LANSING, Mich. – Americans for Prosperity, the conservative advocacy group supported by the Koch brothers, has launched an effort to torpedo a proposed settlement in the Detroit bankruptcy case, potentially complicating chances for completing the deal just as its prospects seemed to be improving.
The organization, formed to fight big government and spending, is contacting 90,000 conservatives in Michigan and encouraging them to rally against a plan to provide $195 million in state money to help settle Detroit pension holders’ claims in the case, a key element of the deal.
The group has threatened to run ads against members of the Republican-controlled Legislature who vote in favour of the appropriation before the state’s August primary. An initial legislative vote may come this week.
Using public money for Detroit’s case “is very toxic, especially to out-state and Republican, conservative-leaning individuals,” said Scott Hagerstrom, director of the Americans for Prosperity’s chapter in the state. “Even out-state Democrats, why send any more money to Detroit? Certainly other areas of the state have needs.”
The group’s move is a blow to Republican Gov. Rick Snyder, who proposed the state cash as a final ingredient to bring the 10-month-long bankruptcy case to a conclusion. Some creditors are fighting the “grand bargain,” but it recently drew support from major retiree groups and unions. The bankruptcy court trial on the city’s case will be held this summer.
“This is a settlement. This not a bailout,” Snyder said. “And I want to be very, very clear about that.”
Ten-year-old Americans for Prosperity, which plans to spend at least $125 million nationally helping conservatives in the midterm elections, is becoming more active in state politics. Its willingness to spend millions for advertising has made it a powerful player in political contests.
Dave Doyle, a political strategist and former chairman of the Michigan Republican Party, said the organization’s opposition could make a difference even though polling shows considerable public support for a settlement.
“What does have an impact is if they start spending a lot of money on TV and radio and doing mailings into people’s districts. The threat of that would get some people to pay attention,” he said.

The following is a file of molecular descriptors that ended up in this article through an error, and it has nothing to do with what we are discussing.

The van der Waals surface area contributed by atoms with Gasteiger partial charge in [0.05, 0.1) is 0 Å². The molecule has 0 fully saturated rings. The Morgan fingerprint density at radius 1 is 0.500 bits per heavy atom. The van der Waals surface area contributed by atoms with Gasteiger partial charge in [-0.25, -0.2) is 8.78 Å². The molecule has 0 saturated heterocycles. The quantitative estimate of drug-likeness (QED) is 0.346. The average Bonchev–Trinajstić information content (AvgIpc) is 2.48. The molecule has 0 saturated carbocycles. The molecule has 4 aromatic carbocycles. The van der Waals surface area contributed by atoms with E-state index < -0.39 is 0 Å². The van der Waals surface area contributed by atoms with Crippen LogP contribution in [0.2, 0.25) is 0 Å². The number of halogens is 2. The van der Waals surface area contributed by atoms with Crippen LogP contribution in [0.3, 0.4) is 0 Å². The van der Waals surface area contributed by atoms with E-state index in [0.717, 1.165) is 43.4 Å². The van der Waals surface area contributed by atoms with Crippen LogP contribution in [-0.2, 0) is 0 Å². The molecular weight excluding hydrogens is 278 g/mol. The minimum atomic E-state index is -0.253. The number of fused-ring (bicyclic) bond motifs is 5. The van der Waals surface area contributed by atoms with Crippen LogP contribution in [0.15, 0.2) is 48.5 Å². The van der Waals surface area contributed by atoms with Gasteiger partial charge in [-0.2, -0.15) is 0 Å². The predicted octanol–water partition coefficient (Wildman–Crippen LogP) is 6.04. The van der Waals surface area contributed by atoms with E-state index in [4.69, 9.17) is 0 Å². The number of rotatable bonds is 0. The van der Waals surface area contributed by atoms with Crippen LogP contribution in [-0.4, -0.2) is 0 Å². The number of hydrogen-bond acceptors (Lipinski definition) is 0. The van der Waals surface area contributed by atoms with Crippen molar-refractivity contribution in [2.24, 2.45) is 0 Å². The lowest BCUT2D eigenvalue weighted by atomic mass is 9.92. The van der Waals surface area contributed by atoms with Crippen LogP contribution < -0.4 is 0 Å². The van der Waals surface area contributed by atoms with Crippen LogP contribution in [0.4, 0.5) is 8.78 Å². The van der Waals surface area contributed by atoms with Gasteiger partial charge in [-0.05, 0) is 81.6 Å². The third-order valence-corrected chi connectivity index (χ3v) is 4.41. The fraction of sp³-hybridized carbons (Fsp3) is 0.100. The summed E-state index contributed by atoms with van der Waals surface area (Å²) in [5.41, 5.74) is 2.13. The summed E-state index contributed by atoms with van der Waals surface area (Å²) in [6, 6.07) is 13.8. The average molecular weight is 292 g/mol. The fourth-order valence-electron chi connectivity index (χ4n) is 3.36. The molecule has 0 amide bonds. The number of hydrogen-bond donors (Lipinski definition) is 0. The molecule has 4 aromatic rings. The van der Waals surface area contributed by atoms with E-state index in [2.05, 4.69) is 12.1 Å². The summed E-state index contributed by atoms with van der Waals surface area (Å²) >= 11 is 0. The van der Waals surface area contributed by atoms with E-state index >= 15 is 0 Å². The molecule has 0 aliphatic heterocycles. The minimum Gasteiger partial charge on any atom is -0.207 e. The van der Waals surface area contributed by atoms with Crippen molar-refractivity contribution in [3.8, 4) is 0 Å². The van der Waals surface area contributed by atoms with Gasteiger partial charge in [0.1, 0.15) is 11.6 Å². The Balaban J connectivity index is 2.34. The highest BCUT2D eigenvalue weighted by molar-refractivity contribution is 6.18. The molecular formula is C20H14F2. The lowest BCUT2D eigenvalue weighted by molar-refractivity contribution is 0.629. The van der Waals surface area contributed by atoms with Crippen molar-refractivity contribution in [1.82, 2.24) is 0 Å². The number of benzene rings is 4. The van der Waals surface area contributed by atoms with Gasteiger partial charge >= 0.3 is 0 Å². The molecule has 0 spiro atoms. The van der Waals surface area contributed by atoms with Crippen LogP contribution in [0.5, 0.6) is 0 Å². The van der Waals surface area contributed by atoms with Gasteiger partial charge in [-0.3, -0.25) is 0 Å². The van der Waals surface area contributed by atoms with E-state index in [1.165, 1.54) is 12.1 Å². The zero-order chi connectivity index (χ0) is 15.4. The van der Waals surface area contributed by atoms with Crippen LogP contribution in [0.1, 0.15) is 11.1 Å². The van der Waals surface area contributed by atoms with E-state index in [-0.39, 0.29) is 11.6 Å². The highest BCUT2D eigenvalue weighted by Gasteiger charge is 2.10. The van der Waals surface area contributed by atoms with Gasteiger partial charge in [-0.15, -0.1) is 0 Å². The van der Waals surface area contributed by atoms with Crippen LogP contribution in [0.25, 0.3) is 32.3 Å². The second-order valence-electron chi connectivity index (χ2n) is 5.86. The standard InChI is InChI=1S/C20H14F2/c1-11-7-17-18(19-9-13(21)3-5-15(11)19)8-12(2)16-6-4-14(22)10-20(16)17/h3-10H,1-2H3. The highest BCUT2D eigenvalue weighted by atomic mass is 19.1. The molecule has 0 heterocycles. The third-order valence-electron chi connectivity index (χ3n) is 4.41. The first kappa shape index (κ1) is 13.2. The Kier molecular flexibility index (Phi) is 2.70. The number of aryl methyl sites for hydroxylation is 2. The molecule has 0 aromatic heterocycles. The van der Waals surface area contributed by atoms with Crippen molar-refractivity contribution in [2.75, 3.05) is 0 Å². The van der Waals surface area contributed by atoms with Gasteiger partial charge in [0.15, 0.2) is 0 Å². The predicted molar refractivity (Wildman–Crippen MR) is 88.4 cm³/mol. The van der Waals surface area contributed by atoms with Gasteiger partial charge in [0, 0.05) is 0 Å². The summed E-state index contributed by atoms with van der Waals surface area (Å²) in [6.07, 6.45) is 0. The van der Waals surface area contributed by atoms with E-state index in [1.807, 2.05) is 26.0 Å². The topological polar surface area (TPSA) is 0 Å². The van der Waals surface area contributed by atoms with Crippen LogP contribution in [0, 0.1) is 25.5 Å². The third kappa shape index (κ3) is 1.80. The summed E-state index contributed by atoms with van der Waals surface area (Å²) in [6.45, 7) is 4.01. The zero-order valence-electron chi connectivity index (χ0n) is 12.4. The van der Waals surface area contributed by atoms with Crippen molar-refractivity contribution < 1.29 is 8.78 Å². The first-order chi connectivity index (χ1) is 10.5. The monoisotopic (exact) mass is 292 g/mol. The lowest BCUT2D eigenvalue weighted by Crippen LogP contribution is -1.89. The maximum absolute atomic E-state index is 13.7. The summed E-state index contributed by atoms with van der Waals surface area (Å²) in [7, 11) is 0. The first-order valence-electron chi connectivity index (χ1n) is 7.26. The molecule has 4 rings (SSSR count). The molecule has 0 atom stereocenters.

Snyder, who took the lead in resolving Detroit’s fiscal crisis by appointing an emergency manager for the city’s operations, proposed the $195 million to match commitments from private foundations. The money would limit pension cuts for the approximately 30,000 retirees and city workers to no more than 4.5 per cent and avert the need to liquidate the Detroit Institute of Art’s collection to raise money. Snyder and city leaders say the museum is important to rebuilding Detroit as a world-class city.
Despite the cost, “It would be more positive to get this behind us,” Snyder said. “How many of us have travelled somewhere in the country or the world and had to listen about this bankruptcy?”
But the question is a tough sell for many Republicans, who blame the Democratic-dominated city’s problems on corruption and overly powerful labour unions.
“I think every member of the Legislature wishes we weren’t in this situation where we even have to consider it,” said Rep. Robert VerHeulen, a Republican from conservative western Michigan.
VerHeulen said he worries about setting a bailout precedent if other cities fall into financial ruin but also sees the value in settling to keep pensioners from suing.
Snyder, a computer company CEO and venture capitalist before he became governor in 2011, has a mixed record in lobbying the Legislature’s more conservative Republicans. He persuaded just enough to support expanding Medicaid to more low-income adults yet failed to win legislative support for a state-run health insurance marketplace.
Republican House Speaker Jase Bolger has warned that the bills may not advance unless the city workers’ unions agree to kick in some cash toward the settlement. Snyder must also persuade Democrats despite their unhappiness with his use of his executive powers to take over control of Detroit’s finances.
Americans for Prosperity intends to turn up the heat on the Republicans, who hold 26 of the 38 seats in the Senate and 59 of 110 House districts.
“Tell Lansing politicians that Detroit has gotten enough of our tax dollars,” the group says on a website created to oppose the aid. “More money can’t fix Detroit.”
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